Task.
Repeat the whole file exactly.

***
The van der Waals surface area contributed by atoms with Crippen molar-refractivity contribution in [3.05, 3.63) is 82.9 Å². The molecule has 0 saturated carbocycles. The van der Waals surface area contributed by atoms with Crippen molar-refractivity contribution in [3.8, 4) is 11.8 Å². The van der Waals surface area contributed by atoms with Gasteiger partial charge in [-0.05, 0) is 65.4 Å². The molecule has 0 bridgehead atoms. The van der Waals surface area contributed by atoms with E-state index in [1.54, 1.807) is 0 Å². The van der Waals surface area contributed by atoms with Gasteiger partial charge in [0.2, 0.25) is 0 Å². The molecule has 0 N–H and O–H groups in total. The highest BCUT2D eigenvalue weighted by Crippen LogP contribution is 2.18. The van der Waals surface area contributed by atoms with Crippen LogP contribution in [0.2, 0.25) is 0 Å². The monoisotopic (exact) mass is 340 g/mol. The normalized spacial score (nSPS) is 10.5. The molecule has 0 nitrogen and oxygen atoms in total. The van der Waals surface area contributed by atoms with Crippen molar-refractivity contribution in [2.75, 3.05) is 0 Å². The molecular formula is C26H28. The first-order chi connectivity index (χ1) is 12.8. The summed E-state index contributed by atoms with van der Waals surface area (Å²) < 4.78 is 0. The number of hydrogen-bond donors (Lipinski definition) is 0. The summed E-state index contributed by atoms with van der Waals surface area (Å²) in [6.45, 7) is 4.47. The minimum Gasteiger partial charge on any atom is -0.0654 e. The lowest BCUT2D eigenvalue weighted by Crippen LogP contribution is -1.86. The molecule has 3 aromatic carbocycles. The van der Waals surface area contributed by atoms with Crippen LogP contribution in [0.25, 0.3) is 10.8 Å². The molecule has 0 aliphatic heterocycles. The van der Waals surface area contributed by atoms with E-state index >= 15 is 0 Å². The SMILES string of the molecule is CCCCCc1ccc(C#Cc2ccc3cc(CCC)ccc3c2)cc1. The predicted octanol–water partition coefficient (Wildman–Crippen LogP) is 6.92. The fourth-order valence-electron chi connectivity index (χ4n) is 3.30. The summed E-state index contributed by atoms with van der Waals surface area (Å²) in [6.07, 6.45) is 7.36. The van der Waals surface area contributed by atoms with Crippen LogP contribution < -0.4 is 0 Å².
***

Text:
The van der Waals surface area contributed by atoms with Crippen molar-refractivity contribution in [3.05, 3.63) is 82.9 Å². The molecule has 0 saturated carbocycles. The van der Waals surface area contributed by atoms with Crippen molar-refractivity contribution in [3.8, 4) is 11.8 Å². The van der Waals surface area contributed by atoms with Gasteiger partial charge in [-0.05, 0) is 65.4 Å². The molecule has 0 bridgehead atoms. The van der Waals surface area contributed by atoms with E-state index in [1.54, 1.807) is 0 Å². The van der Waals surface area contributed by atoms with Gasteiger partial charge in [0.2, 0.25) is 0 Å². The molecule has 0 N–H and O–H groups in total. The highest BCUT2D eigenvalue weighted by Crippen LogP contribution is 2.18. The van der Waals surface area contributed by atoms with Crippen LogP contribution in [0.2, 0.25) is 0 Å². The monoisotopic (exact) mass is 340 g/mol. The normalized spacial score (nSPS) is 10.5. The molecule has 0 nitrogen and oxygen atoms in total. The van der Waals surface area contributed by atoms with Crippen molar-refractivity contribution in [2.75, 3.05) is 0 Å². The molecular formula is C26H28. The first-order chi connectivity index (χ1) is 12.8. The summed E-state index contributed by atoms with van der Waals surface area (Å²) < 4.78 is 0. The number of hydrogen-bond donors (Lipinski definition) is 0. The summed E-state index contributed by atoms with van der Waals surface area (Å²) in [6.45, 7) is 4.47. The minimum Gasteiger partial charge on any atom is -0.0654 e. The lowest BCUT2D eigenvalue weighted by Crippen LogP contribution is -1.86. The molecule has 3 aromatic carbocycles. The van der Waals surface area contributed by atoms with Crippen LogP contribution in [0.25, 0.3) is 10.8 Å². The molecule has 0 aliphatic heterocycles. The van der Waals surface area contributed by atoms with E-state index >= 15 is 0 Å². The SMILES string of the molecule is CCCCCc1ccc(C#Cc2ccc3cc(CCC)ccc3c2)cc1. The predicted octanol–water partition coefficient (Wildman–Crippen LogP) is 6.92. The fourth-order valence-electron chi connectivity index (χ4n) is 3.30. The summed E-state index contributed by atoms with van der Waals surface area (Å²) in [6.07, 6.45) is 7.36. The van der Waals surface area contributed by atoms with Crippen LogP contribution < -0.4 is 0 Å².